I returned to the station via the subway fascinated about what I had seen today and keen to find out more about this area. I will be back to see a little more of  old Chiswick when I visit the next station.


  1. I've never seen boot scrapers, mind you, you would have alot more of them there than here due to your history but I think farmers would appreciate them since they wear gumboots.

  2. Bravo,Bravo,Bravo for another one of your wel documented talks about a part of Londen that is for a lot of your viewers unkown but very interesting.

  3. It sure was an interesting walk on this day. The square built in the 1600's is amazing. Loved all the stories about the lovely buildings and houses. You must do loads of research. Well done!

  4. What an interesting and mixed area with your post full of fascinating detail. I had to check on a map where Stamford Brook is, even though I know we are travelling west. I don't like these English private and fenced gardens that look like public gardens, available to a select few. I hope they pay for the maintenance themselves.

  5. oh so fascinating ~ what a lovely place and great photos ~ Xo

    Live in the moment,

    A ShutterBug Explores,
    aka (A Creative Harbor)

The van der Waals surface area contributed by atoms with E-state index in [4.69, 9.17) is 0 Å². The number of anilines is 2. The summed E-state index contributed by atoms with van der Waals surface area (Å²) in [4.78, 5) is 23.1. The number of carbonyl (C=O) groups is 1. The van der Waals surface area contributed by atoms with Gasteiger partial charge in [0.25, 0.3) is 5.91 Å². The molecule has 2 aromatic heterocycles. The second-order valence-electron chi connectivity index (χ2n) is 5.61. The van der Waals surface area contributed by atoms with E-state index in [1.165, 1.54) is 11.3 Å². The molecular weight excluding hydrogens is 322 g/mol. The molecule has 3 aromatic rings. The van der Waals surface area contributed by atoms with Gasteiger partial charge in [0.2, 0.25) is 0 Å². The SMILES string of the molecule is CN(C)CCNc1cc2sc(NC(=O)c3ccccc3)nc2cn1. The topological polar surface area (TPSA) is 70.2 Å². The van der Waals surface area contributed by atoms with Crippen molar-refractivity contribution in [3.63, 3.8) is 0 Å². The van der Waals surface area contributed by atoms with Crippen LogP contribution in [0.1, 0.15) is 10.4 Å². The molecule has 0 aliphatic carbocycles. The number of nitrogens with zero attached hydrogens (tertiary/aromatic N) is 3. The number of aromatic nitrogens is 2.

6. I would love to see the apartments of the old nurses’ home. The exterior is beautifully restored.
    What was Mr Smith thinking. Everyone knows you can’t shoot a ghost!
    I’m glad you mentioned that Hogarth was a governor of the Foundlings Home in London as I was just searching my brain for where I “knew him” from.
    I love these posts and happy that you are able to get back to your project.

  7. A whole lot of history in this place.

  8. That is impressive to have walked 187 miles on the Thames towpath - and the areas you have discovered have been impressive, as you said who knew they were there some of them until you get out on foot... like the home for drunken ladies!
    A lovely wander thank you!
    Wren x

  9. Another fascinating walk with great commentary and pictures.